Remember a few months back when I warned employers to be wary of eliminating the position of an employee who days earlier requested several weeks off for surgery?
Let me take that advice one step further: if an employee informs you that she needs leave to undergo a hysterectomy, don't tell the employee it's "not a good time to take leave," and then urge her to read the book titled, No More Hysterectomies.
File this one under the category of "Employers do inexplicable things that cause them to be sued." Here's a brief summary of the rather interesting facts: Brenda Drew, a stellar employee of 15 years, informed her supervisor at Quest Diagnostics that she would need a leave of absence to undergo a hysterectomy. In response, her supervisor allegedly made the above comments.
While on FMLA leave, Drew found out that her domestic partner had cancer. Shortly thereafter, while Drew was still on leave, a Quest Human Resources staff member contacted Drew to inform her that she would be terminated in a reduction-in-force after Quest lost a significant client contract. Unfortunately, the HR generalist continued talking, suggesting to Drew that the termination might be a "blessing in disguise," as she would have more time to take care of her partner, and that, in any event, Drew "would not be able to give 100% to her job anyway."
Despite these untimely and inexplicable comments, they didn't by themselves do Quest in. Even more compelling to the court was the manner in which Quest chose employees to be terminated as part of the RIF. Drew wisely pointed out that discipline issued to another employee was not used as part of the objective criteria of the RIF, but discipline issued to Drew was one of the factors in her dismissal. This evidence of disparate treatment created doubt about Quest's explanation that it chose employees for the RIF based on performance evaluations and discipline. From the court's perspective, this evidence -- along with the various comments made to Drew -- was enough to allow Drew to present her FMLA claims to a jury. Drew v. Quest Diagnostics, Inc. (pdf)
Insights for Employers
Whether it is negative comments made about an employee after FMLA leave is requested or rating performance differently as a result of FMLA leave (when there is no evidence to indicate as such), employers fail to dismiss a case short of trial typically for the most obvious of reasons. I write the obvious here, but bear with me:
When employers use specific, objective criteria in a RIF (e.g., performance reviews, recent discipline, etc.) as they should, these criteria must be applied consistently to examine every employee subject to the RIF. Where exceptions are made (such as counting discipline for some and not for others), they must be documented thoroughly and be defensible so that a court (and potentially, a jury) later can understand, distinguish and accept them. Treating employees in similar situations in a different manner is a recipe for disaster. Assistance of in-house or outside employment counsel is a must in these instances.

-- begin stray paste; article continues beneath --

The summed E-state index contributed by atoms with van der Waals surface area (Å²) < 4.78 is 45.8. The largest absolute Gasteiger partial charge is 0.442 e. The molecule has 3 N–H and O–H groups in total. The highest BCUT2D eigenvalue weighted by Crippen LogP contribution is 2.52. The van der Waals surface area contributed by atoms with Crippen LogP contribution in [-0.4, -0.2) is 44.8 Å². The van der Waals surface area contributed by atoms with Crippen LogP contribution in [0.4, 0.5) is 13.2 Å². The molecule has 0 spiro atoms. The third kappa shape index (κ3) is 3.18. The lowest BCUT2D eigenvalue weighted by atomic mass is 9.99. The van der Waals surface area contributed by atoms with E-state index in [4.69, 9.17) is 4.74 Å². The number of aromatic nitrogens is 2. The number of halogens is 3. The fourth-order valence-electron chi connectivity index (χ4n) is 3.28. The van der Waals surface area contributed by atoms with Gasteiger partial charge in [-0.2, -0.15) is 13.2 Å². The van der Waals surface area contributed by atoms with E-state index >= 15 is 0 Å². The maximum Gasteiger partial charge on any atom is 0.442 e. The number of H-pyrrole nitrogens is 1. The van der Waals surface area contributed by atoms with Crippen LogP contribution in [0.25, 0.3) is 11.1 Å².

Mind your communications. As the court pointed out, Quest ultimately may convince a jury that Drew's discipline was compelling and the cause for the RIF. To be clear, by all accounts, Quest disputes that these comments were ever made, and it will have the chance to prove its side at trial. However, alleged comments of the kind here by Drew's direct supervisor and Quest's HR generalist give a reviewing court such an easy basis to allow a case to go to a jury. In any event, these are not the kind of communications an employer wants to present to a jury. Enough said.
One issue that troubled me about the court's decision was its suggestion that discipline of an employee with a spotless track record may itself be evidence that something is afoul. I don't buy into this, but it's not the first time a court has provided this kind of reasoning. Does it mean that long-term, stellar employees are untouchable? Surely not; however, in light of decisions like these, employers are well-advised to review discipline of these employees closely to ensure something is not amiss.
Please, please, please train your employees on how to effectively and lawfully manage leaves of absence under your personnel policies and the law. (Thanks for the suggestion, Stacy S!) Investing a couple hundred bucks now to conduct effective FMLA training will maximize your chances of saving tens of thousands when the real life situation presents itself.